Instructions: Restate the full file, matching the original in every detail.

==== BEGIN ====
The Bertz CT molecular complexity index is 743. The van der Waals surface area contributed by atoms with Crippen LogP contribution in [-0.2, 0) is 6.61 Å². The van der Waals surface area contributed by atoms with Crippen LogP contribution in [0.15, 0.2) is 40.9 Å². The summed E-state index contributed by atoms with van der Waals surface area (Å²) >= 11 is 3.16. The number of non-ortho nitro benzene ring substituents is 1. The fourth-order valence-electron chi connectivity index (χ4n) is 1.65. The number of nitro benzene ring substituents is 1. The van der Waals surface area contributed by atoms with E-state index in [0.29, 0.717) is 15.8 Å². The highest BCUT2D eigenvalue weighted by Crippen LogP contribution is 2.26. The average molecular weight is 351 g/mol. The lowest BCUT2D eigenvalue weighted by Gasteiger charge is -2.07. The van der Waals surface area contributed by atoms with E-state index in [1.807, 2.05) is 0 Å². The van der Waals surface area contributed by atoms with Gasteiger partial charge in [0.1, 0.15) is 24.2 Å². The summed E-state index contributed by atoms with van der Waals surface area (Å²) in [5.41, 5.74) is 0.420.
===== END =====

The Bertz CT molecular complexity index is 743. The van der Waals surface area contributed by atoms with Crippen LogP contribution in [-0.2, 0) is 6.61 Å². The van der Waals surface area contributed by atoms with Crippen LogP contribution in [0.15, 0.2) is 40.9 Å². The summed E-state index contributed by atoms with van der Waals surface area (Å²) >= 11 is 3.16. The number of non-ortho nitro benzene ring substituents is 1. The fourth-order valence-electron chi connectivity index (χ4n) is 1.65. The number of nitro benzene ring substituents is 1. The van der Waals surface area contributed by atoms with E-state index in [0.29, 0.717) is 15.8 Å². The highest BCUT2D eigenvalue weighted by Crippen LogP contribution is 2.26. The average molecular weight is 351 g/mol. The lowest BCUT2D eigenvalue weighted by Gasteiger charge is -2.07. The van der Waals surface area contributed by atoms with E-state index in [1.807, 2.05) is 0 Å². The van der Waals surface area contributed by atoms with Gasteiger partial charge in [0.1, 0.15) is 24.2 Å². The summed E-state index contributed by atoms with van der Waals surface area (Å²) in [5.41, 5.74) is 0.420.